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Logging Yourself to Death

Logging can be really beneficial, but it can also hurt performance. Here's a neat exploration of a case when logging actually caused a performance dip with improper resource allocation.

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One of our clients had opened a support incident. Under certain conditions, RavenDB will issue so many I/O requests that it will effectively lock the I/O system. The condition was cold boot when you have many hundreds of databases on the server, and you force all of them to start immediately. We applied a policy to rate limit the number of concurrently loading databases, sent a hotfix, and was done.

Everyone was happy, there were birds singing, babies chasing puppies and long walks on the beach.

Then the customer called back, “ever since we applied the hotfix, everything became slower.” A code review of the changes by two different team members uninvolved in the original hotfix produced a similar conclusion, the affected code was only on the DB load code path, and there was no possible way it could impact requests. Attempts to reproduce this locally has been unsuccessful.

Working with the customer, we managed to figure out that the problem was related to high CPU usage, which also ruled out the hotfix since that would have been slowness because of a lock. Digging further, we discovered that most of the time was spent in GC work. That gave us a good handle to start digging. We discovered that on the production system, RavenDB was allocating roughly 4GB/second.

That is…a lot of memory to allocate. And the size of the Gen2 heap was really high.

But what was causing all of this angst?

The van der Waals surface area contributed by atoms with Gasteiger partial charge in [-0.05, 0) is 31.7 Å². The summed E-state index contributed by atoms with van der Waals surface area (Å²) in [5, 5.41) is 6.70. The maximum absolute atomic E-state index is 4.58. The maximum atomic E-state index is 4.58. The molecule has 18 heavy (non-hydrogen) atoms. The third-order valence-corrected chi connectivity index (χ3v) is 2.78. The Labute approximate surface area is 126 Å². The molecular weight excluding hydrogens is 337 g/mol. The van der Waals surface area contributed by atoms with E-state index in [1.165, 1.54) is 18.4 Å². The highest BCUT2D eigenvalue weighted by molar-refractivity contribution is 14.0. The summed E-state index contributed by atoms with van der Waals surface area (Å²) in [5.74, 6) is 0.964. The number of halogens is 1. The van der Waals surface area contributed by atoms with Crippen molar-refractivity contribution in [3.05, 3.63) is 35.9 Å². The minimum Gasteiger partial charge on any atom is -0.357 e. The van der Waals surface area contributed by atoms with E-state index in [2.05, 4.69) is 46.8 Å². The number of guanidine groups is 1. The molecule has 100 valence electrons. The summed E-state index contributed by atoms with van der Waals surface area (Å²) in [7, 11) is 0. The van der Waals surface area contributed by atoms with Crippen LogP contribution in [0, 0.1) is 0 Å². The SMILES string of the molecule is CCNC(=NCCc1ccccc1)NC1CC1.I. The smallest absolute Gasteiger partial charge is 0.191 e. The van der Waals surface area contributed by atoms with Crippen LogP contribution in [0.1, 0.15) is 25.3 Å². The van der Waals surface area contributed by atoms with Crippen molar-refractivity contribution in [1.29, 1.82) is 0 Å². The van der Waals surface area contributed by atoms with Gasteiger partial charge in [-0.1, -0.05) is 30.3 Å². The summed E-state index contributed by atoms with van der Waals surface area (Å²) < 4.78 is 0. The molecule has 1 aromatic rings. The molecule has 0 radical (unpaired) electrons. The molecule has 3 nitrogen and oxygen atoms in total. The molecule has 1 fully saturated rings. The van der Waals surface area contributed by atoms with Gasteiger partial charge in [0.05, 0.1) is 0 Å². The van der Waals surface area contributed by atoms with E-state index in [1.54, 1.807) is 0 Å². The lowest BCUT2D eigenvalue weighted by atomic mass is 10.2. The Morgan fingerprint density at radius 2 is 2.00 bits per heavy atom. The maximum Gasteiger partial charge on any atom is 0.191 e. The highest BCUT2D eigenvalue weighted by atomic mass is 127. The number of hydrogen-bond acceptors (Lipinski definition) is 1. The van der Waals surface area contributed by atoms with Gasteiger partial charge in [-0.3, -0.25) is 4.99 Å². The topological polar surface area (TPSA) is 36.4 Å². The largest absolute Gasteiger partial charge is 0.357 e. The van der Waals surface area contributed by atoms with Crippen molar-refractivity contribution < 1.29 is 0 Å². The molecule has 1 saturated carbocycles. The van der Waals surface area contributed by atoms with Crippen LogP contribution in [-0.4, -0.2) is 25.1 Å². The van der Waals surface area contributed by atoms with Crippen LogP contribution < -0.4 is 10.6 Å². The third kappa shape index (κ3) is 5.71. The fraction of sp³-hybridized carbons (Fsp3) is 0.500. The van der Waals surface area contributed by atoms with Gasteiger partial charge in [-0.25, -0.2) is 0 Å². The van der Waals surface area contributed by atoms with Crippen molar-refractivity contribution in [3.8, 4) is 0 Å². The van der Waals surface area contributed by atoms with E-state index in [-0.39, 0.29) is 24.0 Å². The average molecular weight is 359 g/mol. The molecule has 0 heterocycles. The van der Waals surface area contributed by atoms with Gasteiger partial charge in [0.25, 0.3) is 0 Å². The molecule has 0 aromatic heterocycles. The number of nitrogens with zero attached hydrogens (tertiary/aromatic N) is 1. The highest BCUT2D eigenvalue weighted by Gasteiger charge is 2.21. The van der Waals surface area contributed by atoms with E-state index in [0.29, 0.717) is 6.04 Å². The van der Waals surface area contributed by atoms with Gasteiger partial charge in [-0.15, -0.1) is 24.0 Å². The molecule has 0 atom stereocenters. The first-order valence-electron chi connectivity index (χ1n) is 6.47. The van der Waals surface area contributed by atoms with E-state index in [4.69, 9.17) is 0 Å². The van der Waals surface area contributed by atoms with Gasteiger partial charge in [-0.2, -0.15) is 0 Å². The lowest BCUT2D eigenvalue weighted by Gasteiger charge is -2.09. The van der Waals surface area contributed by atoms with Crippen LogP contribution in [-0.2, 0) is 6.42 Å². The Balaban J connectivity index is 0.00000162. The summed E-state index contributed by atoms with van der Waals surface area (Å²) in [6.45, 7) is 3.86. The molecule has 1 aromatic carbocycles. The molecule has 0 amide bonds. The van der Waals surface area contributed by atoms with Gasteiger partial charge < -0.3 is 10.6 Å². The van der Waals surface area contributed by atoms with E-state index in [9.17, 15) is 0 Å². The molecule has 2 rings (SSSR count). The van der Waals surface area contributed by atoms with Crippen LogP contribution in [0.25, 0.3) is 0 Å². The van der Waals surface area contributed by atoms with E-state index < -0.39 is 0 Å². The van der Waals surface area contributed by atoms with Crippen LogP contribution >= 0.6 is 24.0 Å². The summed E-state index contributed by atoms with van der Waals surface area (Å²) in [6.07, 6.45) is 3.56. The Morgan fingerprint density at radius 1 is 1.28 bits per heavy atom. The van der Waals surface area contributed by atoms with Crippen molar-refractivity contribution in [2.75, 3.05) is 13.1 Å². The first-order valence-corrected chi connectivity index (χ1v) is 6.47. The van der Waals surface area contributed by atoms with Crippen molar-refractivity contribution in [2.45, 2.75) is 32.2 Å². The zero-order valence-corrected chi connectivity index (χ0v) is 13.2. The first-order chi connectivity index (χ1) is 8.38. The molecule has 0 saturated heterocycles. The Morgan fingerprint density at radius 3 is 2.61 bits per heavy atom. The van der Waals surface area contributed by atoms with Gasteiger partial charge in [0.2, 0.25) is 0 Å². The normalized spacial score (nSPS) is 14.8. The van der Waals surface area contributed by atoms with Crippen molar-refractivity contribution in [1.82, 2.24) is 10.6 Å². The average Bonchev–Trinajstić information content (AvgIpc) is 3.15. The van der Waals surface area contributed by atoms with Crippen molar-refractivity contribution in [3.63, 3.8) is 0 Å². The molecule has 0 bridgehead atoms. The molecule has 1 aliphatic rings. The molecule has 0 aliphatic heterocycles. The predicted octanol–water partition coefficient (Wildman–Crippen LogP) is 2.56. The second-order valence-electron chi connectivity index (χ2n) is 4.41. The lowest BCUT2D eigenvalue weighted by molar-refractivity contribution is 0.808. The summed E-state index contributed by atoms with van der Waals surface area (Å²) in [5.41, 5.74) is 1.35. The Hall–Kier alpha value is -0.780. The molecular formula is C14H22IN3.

As it turned out, during the previous support incidents, the log level has been changed to use Debug. And we output a lot to the log. Now, while that is pretty obvious, and easily resolved, we dug down deeper and found out exactly what was causing this.

To understand what is going on, you have to remember the current situation, we are on a busy server, hundreds of databases, and a log level set to debug. The logs were writing to the same disk as the databases, which happened to be on a remote SAN.  Combined with the I/O pressure from all of those databases, that meant that I/O writes to the log could take quite a bit of time.

Now, RavenDB is configured to use async logging exactly for this purpose. So we’ll not pay for slow I/O in the logs. And NLog is a mature project, which already considered the case of flooding and potential memory leak as a result of too many log messages.

This is implemented in the following method:

public void Enqueue(AsyncLogEventInfo logEventInfo)
{
    lock (this)
    {
        if (this.logEventInfoQueue.Count >= this.RequestLimit)
        {
            InternalLogger.Debug("Async queue is full");
            switch (this.OnOverflow)
            {
                case AsyncTargetWrapperOverflowAction.Discard:
                    InternalLogger.Debug("Discarding one element from queue");
                    this.logEventInfoQueue.Dequeue();
                    break;
                // other options removed for brevity
            }
        }

        this.logEventInfoQueue.Enqueue(logEventInfo);
    }
}

The log is configured to use Discard on overflow, which is why I’m showing only this code.

I wasn’t aware that NLog just took a lock like that, but that isn’t what bothering me. What this code is doing is saying: “Okay, I run to the limit, let us start the stuff that is in the queue the longest time.”

What this effectively did was to keep references to the log entries in memory, just long enough for them to hit Gen2, and then just discard them. In the meantime, any new entry would go into the queue, where it would mature into Gen2, but likely will be discarded as well.

There is a word for it, and it goes like this:

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Topics:
java ,raven db ,logging

Published at DZone with permission of Ayende Rahien, DZone MVB. See the original article here.

Opinions expressed by DZone contributors are their own.

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